The proposed methodology can be applied to the whole Sahel area provided that passive imager derived AODs (e.g., MODIS) and CALIOP predictor variables are averaged on a regular geographical grid. In this paper the impact of biased or inaccurate AODs have been limited by the use of AERONET AODs but a further spatial extension would require an extensive validation of satellite AODs over the targeted area.

Author Contributions

Conceptualization, methodology and original draft preparation, J.-F.L.; Funding acquisition, writing—review and editing, N.M.; data preparation, S.M. All authors have read and agreed to the published version of the manuscript.


This work was conducted in the frame of the TELEDM research project leaded by Biogeosciences and funded by the Centre National d’Etudes Spatiales (CNES).


The authors greatly thanks the INDAAF (International Network to study Deposition and Atmospheric chemistry in AFrica) program and the AERONET (Aerosol Robotic Network) for mainting the observatories in Africa and providing the PM10 and aerosol optical depth, respectively.

Conflicts of Interest

The authors declare no conflict of interest.


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Sample Availability: AERONET data are available at PM10 data can be accessed from and CALIOP products from the NASA Atmospheric Data Center at
Figure 1. AERONET and PM10 monitoring stations in the Sahel and (blue circle) 250 km range around the stations. (dotted lines) CALIPSO/CALIOP ground tracks. Coloring of the background map based on land cover (see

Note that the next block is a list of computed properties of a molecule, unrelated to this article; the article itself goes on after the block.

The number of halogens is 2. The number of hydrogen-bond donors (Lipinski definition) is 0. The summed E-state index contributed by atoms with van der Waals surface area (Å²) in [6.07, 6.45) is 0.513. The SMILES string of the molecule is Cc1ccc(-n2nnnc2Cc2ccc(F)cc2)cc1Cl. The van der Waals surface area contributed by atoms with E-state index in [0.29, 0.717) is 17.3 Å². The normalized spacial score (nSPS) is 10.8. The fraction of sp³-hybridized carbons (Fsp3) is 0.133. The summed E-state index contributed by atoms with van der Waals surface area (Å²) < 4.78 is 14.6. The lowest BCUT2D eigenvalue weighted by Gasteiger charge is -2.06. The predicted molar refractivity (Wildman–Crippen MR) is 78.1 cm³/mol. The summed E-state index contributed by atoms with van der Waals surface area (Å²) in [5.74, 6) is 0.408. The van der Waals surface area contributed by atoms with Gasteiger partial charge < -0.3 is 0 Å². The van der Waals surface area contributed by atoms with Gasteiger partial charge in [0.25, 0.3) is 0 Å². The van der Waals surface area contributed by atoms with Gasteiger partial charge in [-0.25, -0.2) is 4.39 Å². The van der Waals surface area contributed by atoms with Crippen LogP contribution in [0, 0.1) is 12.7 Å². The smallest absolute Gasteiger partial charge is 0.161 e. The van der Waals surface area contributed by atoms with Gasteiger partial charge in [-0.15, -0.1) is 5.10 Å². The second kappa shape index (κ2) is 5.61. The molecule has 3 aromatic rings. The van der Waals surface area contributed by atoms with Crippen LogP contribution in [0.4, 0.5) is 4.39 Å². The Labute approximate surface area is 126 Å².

Figure 1. AERONET and PM10 monitoring stations in the Sahel and (blue circle) 250 km range around the stations. (dotted lines) CALIPSO/CALIOP ground tracks. Coloring of the background map based on land cover (see
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Figure 2. Daily PM10 (top) concentrations and AERONET AOD at 550 nm (bottom) observed at Banizoumbou, Cinzana and M’Bour between 2007 and 2017. Black solid line are the monthly averages.
Figure 2. Daily PM10 (top) concentrations and AERONET AOD at 550 nm (bottom) observed at Banizoumbou, Cinzana and M’Bour between 2007 and 2017. Black solid line are the monthly averages.
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Figure 3. Monthtly mean annual cycle of PM10, ( C ^ 1 ) AERONET AOD and ( C ^ 5 ) CALIOP columnar total and ( C ^ 6 ) columnar dust AOD, ( C ^ 2 ) top and ( C ^ 3 ) bottom altitude and ( C ^ 4 ) AOD of the lowermost dust layer.
Figure 3. Monthtly mean annual cycle of PM10, ( C ^ 1 ) AERONET AOD and ( C ^ 5 ) CALIOP columnar total and ( C ^ 6 ) columnar dust AOD, ( C ^ 2 ) top and ( C ^ 3 ) bottom altitude and ( C ^ 4 ) AOD of the lowermost dust layer.